anchor point: an assigned or agreed-upon point of boundary, which is conceived to be motionless by the individual; one of the points which demarcate the outermost boundaries of a space or its corners for an individual. —PDC 2 Approved Glossary
anchor points: dimension points which demarcate (limit) the outermost boundaries of a space or its corners. Anchor points, along with the viewpoint, are responsible for space. An anchor point is a dimension point that stays rather still, to keep the space created. See also dimension point in this glossary.—Individuation Approved 26.2.91
Consider that all the content of physical space is continually melting out of existence. To get a feel for this, recall what space looked like for Frodo when he donned the One Ring. Matter melted from objects at their boundaries and wafted away like steam. If positions depended on surfaces or substances there could be no persisting positions over time. Any real (x, y, z) would have only a momentary existence. Only an ideal (x, y, z) can persist over time.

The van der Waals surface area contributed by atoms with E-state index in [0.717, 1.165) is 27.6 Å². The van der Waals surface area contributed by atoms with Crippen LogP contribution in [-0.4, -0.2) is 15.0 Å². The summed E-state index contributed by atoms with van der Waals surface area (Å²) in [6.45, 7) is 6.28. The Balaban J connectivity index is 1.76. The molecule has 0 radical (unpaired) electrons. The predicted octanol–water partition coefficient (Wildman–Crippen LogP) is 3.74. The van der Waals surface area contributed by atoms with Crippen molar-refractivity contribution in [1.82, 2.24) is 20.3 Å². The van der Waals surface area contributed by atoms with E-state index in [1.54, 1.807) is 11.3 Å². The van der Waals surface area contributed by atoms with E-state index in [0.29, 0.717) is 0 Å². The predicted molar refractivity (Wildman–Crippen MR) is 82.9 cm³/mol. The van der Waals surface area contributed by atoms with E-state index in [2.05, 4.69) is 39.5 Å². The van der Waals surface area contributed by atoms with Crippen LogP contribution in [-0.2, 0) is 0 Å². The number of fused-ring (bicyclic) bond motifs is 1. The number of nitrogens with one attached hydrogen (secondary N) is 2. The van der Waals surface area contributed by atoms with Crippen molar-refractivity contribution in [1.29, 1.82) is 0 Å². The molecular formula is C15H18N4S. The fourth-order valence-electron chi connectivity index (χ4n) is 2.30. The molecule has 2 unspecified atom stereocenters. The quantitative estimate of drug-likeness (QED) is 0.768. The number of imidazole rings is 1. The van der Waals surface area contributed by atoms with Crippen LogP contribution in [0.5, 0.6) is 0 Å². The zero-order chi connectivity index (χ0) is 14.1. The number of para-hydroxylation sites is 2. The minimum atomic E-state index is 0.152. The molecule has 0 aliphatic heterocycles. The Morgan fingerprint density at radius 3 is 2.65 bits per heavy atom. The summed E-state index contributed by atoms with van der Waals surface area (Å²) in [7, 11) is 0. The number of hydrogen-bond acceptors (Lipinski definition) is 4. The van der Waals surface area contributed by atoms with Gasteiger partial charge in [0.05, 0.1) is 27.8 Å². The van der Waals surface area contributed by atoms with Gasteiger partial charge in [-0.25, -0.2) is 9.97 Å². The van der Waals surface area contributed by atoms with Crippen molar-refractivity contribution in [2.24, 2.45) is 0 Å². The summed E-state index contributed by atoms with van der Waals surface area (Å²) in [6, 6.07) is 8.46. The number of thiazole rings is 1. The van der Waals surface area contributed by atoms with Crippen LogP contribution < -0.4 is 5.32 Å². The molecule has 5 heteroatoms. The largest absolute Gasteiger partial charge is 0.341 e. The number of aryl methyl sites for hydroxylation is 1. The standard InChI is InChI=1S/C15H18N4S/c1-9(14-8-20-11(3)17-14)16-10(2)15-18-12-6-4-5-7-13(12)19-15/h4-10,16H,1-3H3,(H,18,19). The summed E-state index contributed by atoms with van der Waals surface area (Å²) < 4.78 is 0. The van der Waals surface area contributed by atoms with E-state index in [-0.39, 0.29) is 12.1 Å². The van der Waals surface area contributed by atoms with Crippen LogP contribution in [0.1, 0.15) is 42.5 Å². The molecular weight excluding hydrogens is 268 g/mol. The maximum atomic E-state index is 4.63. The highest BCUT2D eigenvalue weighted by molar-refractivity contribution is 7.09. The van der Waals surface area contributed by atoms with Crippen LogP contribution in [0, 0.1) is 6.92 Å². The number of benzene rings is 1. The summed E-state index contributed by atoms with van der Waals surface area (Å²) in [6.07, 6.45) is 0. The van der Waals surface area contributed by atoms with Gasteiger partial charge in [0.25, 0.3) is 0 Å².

An anchor point is a persisting point-position, and it is persistent because it is ideal—it is projected by the perceiver. Imagine projecting the cross-hairs of a rifle scope on a wall. The center of the cross-hairs specifies a position on the screen, a stable point. But the stable point that is picked out does not subsist in the substance of the wall. We could not mark the point with a Sharpie but only the underlying substance (which is melting away).
What, then, is the origin of our sense that space is permanent? Permanent space can only be ideal—a set of positions that I project. The stable point does not exist on a substance, but only in projection.
An anchor point is not a topological subspace of a physical surface, which melts away, but a position posited in projected “space.” I project x, y, and z axes in my imagination across real space. Right now I cognize a point in my room. This point is ideal. And it is only my imaginary space that is permanent. Stable positions can only be projected from a static.